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Mulimayandi thevan and ors. Vs. Emperor - Court Judgment

LegalCrystal Citation
CourtChennai
Decided On
Judge
Reported inAIR1924Mad230; 76Ind.Cas.829
AppellantMulimayandi thevan and ors.
RespondentEmperor
Cases ReferredEmperor v. Fernand
Excerpt:
evidence act (i of 1872), section 24 - confessions to panchayatdar, admissibility of. - - the learned judge no doubt admitted these statements in evidence but in his charge in paragraph 7 he distinctly told the jury that they should not take into consideration these confessions at all as they were not reliable. in the first place, we are not satisfied that the panchayatdars were persons in authority over the accused at all and that the confessions made to these panchayatdars could properly be excluded from the evidence on that ground......these accused made confessional statements before them. the learned judge no doubt admitted these statements in evidence but in his charge in paragraph 7 he distinctly told the jury that they should not take into consideration these confessions at all as they were not reliable. he also held that the confession made to one of the panchayatdars examined as p.w. no, 27 was inadmissible in evidence, as p.w. no. 27 seems to have told the accused that he would be let off and thereby induced him to make the confession. in the first place, we are not satisfied that the panchayatdars were persons in authority over the accused at all and that the confessions made to these panchayatdars could properly be excluded from the evidence on that ground. the question as to the authority of the.....
Judgment:

1. This is an appeal against the conviction of the appellants by the Sessions Judge of Trichinopoly with a Jury, for dacoity under Section 395 Indian Penal Code. The conviction being by a Jury, we are not entitled to convass the case on the evidence, and we must accept their verdict if there is no mi Redirection. It is, however, suggested that the Jury had been misdirected on two points and were thus misled and prejudiced against the appellants. The first point taken is, that no reference was made by the Judge to the defence witnesses. There was one d fence witness called, it is true, but all that he said was that the second accused is a man of some property worth about Rs. 7,000. We do not think that the omission to bring this fact to the notice of the Jury can be treated as at all material in this case. It does not touch the question of evidence as regards dacoity.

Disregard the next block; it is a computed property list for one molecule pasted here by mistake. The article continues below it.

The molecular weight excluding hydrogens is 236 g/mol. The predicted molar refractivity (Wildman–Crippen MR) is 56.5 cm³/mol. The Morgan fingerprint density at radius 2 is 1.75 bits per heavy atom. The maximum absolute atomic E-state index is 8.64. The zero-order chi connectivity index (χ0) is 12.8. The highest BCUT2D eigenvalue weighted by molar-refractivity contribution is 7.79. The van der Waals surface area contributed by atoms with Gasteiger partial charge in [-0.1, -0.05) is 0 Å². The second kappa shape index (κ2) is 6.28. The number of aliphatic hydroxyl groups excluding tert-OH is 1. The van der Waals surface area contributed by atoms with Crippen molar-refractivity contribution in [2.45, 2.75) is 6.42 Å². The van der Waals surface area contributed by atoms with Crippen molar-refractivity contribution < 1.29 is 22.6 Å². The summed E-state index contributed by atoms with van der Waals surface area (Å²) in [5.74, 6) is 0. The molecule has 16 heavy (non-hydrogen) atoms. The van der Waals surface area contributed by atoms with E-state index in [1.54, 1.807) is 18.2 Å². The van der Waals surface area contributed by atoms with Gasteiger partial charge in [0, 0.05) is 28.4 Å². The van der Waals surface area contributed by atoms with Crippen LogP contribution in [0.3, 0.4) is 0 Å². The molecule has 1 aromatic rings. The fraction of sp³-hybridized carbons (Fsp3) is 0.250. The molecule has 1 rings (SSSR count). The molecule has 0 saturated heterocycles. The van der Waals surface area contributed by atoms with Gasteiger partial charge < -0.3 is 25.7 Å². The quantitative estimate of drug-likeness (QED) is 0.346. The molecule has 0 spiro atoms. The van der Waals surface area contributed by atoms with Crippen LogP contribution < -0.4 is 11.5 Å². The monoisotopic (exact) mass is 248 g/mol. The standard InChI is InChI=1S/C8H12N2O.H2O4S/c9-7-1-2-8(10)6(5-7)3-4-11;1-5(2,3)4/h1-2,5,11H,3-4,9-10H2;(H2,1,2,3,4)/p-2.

2. The second point taken is, that the learned Judge should not have admitted in evidence at all the statements made by certain of the panchayatdars that some of these accused made confessional statements before them. The learned Judge no doubt admitted these statements in evidence but in his charge in paragraph 7 he distinctly told the Jury that they should not take into consideration these confessions at all as they were not reliable. He also held that the confession made to one of the panchayatdars examined as P.W. No, 27 was inadmissible in evidence, as P.W. No. 27 seems to have told the accused that he would be let off and thereby induced him to make the confession. In the first place, we are not satisfied that the panchayatdars were persons in authority over the accused at all and that the confessions made to these panchayatdars could properly be excluded from the evidence on that ground. The question as to the authority of the panchayatdars, was considered in Emperor v. Fernand 4 Bom : I.R. 785. It was held by the Bombay High Court that they, could not be considered to be persons in authority within the meaning of Section 24 of the Indian Evidence Act. We concur with that view. Considering the nature of the functions of these panchayatdars, they are practically private defectives helping the Police in finding out the criminals. They cannot be treated as men having any authority over the accused. That being so, we think that the confessions made were strictly admissible in evidence. As the learned Judge has himself told the Jury to exclude from their consideration these confessional statements, even if we suppose that there was a mistake in admitting them, that would not be a very material mistake after the Jury had been warned not to take the matter into consideration. We, therefore, think that there was ho material mistake of law or misdirection in the charge.

3. We confirm the convictions and the sentences which are not excessive. The appeal is dismissed.


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